In cases where the court officers have no enforcement powers, such as when request are made to other states to collect money from parents residing there, the collection rate dipped slightly (.72 per cent) compared to 1975, according to the unit's figures.

Merelman said the unit tries to do more than just collect money. "We are a full-service unit," he said. Besides following up on delinquent parents, he said, the unit provides counseling for divorced and separated couples when it is necessary.

Corliss Randolph of Fairfax County is another person who said she believes the court now is doing a better job. Randolph, who is supposed to get $40 a week in support for her 11- and 12-year-old daughters, said, "At first (before the unit was formed), it seemed that nobody really cared. But now, each person has got a counselor." She said that because of the pressure placed on her former husband by the court unit to make child support payments, she now receives the money on a more regular basis.

In about 400 of the 800 delinquent cases, the parent is not hiding from the law, according to the official. These fathers most often say they cannot pay, Merelman said, because they are unemployed or "temporarily low on funds."

Sometimes, the enforcement agents will ask the court to lower the amount of the support payment if they think the father is being asked to pay too much, the court officials said.

In a little more than 400 negligent cases, the parent is missing and the enforcement unit must find him. "We aren't primarily a locating service," said Merelman, "but this becomes necessary as part of our job."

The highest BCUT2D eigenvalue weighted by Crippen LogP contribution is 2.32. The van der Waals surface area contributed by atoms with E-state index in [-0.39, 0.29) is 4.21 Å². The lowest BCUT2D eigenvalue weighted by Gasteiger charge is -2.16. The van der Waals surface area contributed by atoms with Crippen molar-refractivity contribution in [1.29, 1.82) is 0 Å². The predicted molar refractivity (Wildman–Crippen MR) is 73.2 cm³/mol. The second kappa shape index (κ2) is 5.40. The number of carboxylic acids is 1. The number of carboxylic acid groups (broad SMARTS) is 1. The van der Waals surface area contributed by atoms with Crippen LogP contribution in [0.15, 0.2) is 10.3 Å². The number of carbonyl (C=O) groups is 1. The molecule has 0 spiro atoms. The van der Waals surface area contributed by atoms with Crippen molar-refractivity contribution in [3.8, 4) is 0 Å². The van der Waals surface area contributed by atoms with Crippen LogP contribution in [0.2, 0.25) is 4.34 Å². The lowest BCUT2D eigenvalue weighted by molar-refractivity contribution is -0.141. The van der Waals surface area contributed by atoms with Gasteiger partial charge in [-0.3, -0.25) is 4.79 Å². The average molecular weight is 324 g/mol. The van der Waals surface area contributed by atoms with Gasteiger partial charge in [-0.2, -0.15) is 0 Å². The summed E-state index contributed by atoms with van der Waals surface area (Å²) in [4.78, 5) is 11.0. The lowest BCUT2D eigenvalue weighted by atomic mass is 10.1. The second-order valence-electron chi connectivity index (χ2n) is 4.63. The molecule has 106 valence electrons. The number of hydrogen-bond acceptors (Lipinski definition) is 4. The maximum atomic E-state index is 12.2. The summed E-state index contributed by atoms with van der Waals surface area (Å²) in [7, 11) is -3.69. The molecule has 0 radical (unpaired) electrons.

When necessary, court agents call police, the Postal Service (for forwarding addresses), military authorities and the Division of Motor Vehicles to find run-away parents. "In 24 states I can get an immediate response from the Division of Motor Vehicles when I call to check on a parent," Merelman said.

If local efforts fail, a request to find the parent is sent to the Virginia State Welfare Department in Richmond. If the state gets no results, the location request is sent to a federally-run parent locator service in Washington, which uses the resources of the Internal Revenue Service and Social Security Administration, as a last resort to locate an errant parent.

The Fairfax enforcement unit has even reached as far away as Guam to locate a father deliquent in his child support payments. A Fairfax restaurant manager left for Guam shortly after a July, 1975, court order directed him to pay $100 monthly towards the support of his 5-year-old-child in Annandale.

Assisted by leads from the man's former wife, one of the court enforcement officers telephoned Guam authorities and learned he had gone to Hawaii. Hawaiian officials are now on his trail with a summons to appear in court and "show cause" why he has neglected to pay more than $1,200 in child support.

The father has not yet paid up, but the increased staff of the court enforcement unit will be able to pursue him until he does, court officers said.